|Lesson 6||Setting special trace events|
|Objective||Set events to produce trace files.|
Setting Special Trace Events
In tuning your database and troubleshooting, you may want to track certain
conditions so that you know precisely when they occur. Other times, when you know of problems or bugs, you may need the systems to ignore or
bypass them and continue functioning. In these cases, you can set events to produce trace files to do this.
There are four ways to set trace events, either Oracle-wide or for specific events. Let's look at the methods:
- The init.ora file:You set generic events in the init.ora file to produce a trace file whenever a certain database condition occurs. These are done with the "set event" init.ora directive.
You can also use these set event statements to bypass bad blocks and to correct software problems. For example, the following events will
correct errors when using Oracle bitmapped indexes:
#Following used for BITMAP indexes.
event = "10262 trace name context forever, level 1024"
event = "10269 trace name context forever, level 10"
event = "10061 trace name context forever, level 10"
This is a special parameter set at the request of Oracle technical support.
In your session
You can alter your own Oracle session to enable a trace file by entering the following command:
alter session set events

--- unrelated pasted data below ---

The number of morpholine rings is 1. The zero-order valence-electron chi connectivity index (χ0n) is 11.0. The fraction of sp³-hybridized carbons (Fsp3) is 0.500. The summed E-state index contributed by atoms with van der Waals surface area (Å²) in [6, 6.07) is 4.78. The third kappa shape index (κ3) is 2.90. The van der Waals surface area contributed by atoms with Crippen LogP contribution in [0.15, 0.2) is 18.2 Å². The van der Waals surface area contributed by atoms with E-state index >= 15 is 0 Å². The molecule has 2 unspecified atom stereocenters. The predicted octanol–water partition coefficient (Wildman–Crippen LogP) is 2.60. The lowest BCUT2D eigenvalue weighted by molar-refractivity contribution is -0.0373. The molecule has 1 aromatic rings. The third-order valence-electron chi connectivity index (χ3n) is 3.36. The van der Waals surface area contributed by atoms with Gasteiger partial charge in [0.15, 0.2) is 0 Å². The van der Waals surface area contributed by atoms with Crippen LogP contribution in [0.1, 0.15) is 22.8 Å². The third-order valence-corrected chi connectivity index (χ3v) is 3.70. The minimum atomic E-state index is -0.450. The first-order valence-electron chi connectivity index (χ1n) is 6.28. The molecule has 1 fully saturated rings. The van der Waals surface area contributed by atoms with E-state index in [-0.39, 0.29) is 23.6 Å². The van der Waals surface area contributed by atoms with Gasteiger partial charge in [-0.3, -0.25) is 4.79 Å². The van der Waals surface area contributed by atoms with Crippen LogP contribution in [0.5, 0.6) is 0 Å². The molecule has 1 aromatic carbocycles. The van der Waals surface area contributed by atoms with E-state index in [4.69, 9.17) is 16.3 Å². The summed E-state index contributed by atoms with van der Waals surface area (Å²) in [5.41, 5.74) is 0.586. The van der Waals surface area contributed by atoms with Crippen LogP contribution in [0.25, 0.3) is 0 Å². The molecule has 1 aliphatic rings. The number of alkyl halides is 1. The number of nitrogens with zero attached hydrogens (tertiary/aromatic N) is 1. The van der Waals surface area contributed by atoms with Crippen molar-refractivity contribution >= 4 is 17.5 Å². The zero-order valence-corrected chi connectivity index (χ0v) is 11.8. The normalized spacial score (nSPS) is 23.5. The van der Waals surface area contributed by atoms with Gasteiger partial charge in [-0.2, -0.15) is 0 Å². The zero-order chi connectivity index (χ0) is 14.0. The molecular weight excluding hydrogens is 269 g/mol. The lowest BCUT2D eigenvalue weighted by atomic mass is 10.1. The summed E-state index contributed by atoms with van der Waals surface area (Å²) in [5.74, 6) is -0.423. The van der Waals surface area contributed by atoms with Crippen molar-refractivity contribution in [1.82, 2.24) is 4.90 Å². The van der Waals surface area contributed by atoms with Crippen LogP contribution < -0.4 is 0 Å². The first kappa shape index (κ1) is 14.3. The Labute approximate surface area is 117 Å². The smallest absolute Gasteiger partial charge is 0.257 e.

alter session set events
‘10046 TRACE NAME CONTEXT FOREVER, LEVEL 12’;
In another SQL session
You can use the dbms_system package to create trace files for other executing sessions. You call dbms_system.set_ev, and pass the SID, serial
number, and event code to invoke the trace and the action level. Here is the syntax:
set_ev(sid, ser#, event code, level, action).
Execute dbms_system.set_ev(8, 219, 10046, 12, ‘ ‘);
Using Oracle debug tool
The Oracle debugger--oradebug--can also be used to enable tracing. The debugger must be executed from within Oracle's Server Manager
(or from within Oracle Enterprise Manager if you're using Windows NT.)
The following simulation will illustrate how to use this feature.
1) Answer File 1
2) Answer File 2
3) Answer File 3
4) Answer File 4
5) Answer File 5
6) Answer File 6
7) Answer File 7
8) Answer File 8
9) Answer File 9
- First, you need to isolate all local Oracle processes to get their PIDs. At the UNIX prompt, enter (S7)ps -ef|grep ora|grep LOCAL (S0).
- ps -ef | grep ora | grep LOCAL
- (S0)Please type (S7)ps -ef|grep ora|grep LOCAL (S0) and hit Enter to continue.
- Now you've isolated the local Oracle processes with their corresponding PIDs. The one we are interested in here is PID 33624. Click anywhere in the simulation to return to the UNIX prompt.
- You'll enter the server manager again. (We've done this step for you in the simulation) and this time, set the trace events for PID 33624. Type (S7)ora debug setospid 33624 (S0) and hit Enter.
- ora debug setospid 33624
- Please type (S7)ora debug setospid 33624 (S0) and hit Enter.
Using oradebug (Simulation transcript)
- First, you need to isolate all local Oracle processes to get their PIDs. At the UNIX prompt, enter
ps -ef|grep ora|grep LOCAL.
- Now you've isolated the local Oracle processes with their corresponding PIDs. The one we're interested in here is PID 33624. Click anywhere in
the simulation to return to the UNIX prompt.
- You will enter the server manager again. (We've done this step for you in the simulation) and this time, set the trace events for PID 33624.
ora debug setospid 33624 and hit Enter.
- Finally, set Oracle debugging for event 10046. This event enables SQL statement timing so you can see the time required for each SQL statement in the task to execute. Enter oradebug event 10046 trace name context forever, level 12.
The next lesson concludes this module.
Setting Trace Events - Exercise